Last week I highlighted Session 9, one of those great underseen flicks that I occasionally have the pleasure of taking down off the shelf and introducing to a friend who's never even heard of it. A close second in that category is this little gem from David Twohy, a haunted-sub story so good it might just make you forgive Twohy for Chronicles of Riddick. On the surface (so to speak), Below is all too familiar: a group of people who run afoul of an angry spirit, then spend the rest of the tale trying to figure out why Casper's so damn pissed off before he kills them all. By placing the ghost story on an American sub during World War II, Twohy immediately solves the biggest problem with any haunted-house story. Namely: why don't these idiots just leave once the walls start bleeding? With German destroyers hunting them on the surface, they can't leave, can't surface, can't get away. They're stuck in the most claustrophobic of confines with a supernatural force determined to take its revenge. Bruce Greenwood shines as the boat's possibly unhinged commanding officer, and Zach Galifianakis puts in a memorable turn as a Lovecraft-obsessed crew member. Twohy's delivers his terror with slow-burn subtlety, unnerving you with things glimpsed out of the corner of the eye: a reflection not quite in sync with the man casting it, a dark shape in a bunk in the background, the hint of a spectral face behind a wall of cascading water. It's old-fashioned horror, and it's all the more to be appreciated in our age of torture porn and slasher remakes.
Double-Feature It With...
(1988, Rated PG, 92 min., HD)
If you're a masochist, follow Below up with Session 9. Otherwise revisit a less intimidating dead guy while you're trying to shake off the willies.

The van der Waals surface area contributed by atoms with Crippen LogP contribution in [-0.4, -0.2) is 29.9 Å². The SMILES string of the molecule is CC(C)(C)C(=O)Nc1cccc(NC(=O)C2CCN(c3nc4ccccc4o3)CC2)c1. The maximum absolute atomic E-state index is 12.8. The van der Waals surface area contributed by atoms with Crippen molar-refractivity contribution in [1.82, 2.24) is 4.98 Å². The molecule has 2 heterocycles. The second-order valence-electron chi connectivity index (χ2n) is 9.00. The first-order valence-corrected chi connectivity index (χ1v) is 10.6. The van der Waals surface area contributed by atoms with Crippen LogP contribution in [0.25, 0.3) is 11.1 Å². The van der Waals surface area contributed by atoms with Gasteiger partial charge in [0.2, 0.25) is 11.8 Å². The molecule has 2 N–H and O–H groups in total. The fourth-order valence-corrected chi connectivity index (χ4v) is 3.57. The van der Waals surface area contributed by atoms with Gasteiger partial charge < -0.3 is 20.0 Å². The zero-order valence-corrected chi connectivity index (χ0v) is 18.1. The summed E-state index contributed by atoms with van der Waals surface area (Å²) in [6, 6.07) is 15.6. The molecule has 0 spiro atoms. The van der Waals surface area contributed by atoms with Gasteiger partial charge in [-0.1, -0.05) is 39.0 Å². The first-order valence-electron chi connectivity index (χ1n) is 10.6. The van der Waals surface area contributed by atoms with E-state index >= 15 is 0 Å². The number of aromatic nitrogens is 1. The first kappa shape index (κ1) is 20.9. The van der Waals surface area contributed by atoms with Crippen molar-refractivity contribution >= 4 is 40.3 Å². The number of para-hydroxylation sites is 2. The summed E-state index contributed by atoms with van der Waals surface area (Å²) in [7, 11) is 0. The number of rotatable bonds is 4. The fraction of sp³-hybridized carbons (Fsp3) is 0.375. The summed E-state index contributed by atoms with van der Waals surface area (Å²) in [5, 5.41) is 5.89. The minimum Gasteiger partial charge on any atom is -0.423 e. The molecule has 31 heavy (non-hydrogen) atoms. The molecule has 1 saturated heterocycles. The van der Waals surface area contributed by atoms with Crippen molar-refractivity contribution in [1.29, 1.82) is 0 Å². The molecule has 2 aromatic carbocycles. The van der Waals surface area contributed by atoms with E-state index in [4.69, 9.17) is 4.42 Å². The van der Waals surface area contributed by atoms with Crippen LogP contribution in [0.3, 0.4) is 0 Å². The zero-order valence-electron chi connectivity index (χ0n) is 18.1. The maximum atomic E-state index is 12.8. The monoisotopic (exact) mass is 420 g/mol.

(2000, Rated PG-13, 104 min.)
It's easy to take good comic-book movies for granted these days. We've seen the likes of certified blockbusters like Iron Man and The Dark Knight, and noble experiments like Watchmen and Kick-Ass. But it wasn't that long ago that Batman & Robin damn near killed the genre entirely. Blade got Hollywood's attention by demonstrating that even a little-known four-color hero could make bank. Then X-Men came along and proved that superheroes in the right hands could not only bring in the moolah, but could make for seriously compelling storytelling in spite of the sillier aspects like code names and Wolverine's hairdo. While the sequel, X2, bettered this original outing in every way, this first X-film paved the way for all the caped crusaders and emerald space-cops that were to come. And it also happens to be a pretty damn good movie in and of itself, toad-lightning metaphors aside. Revisit Xavier's gang again and do your best to forget you ever heard the name "Brett Ratner."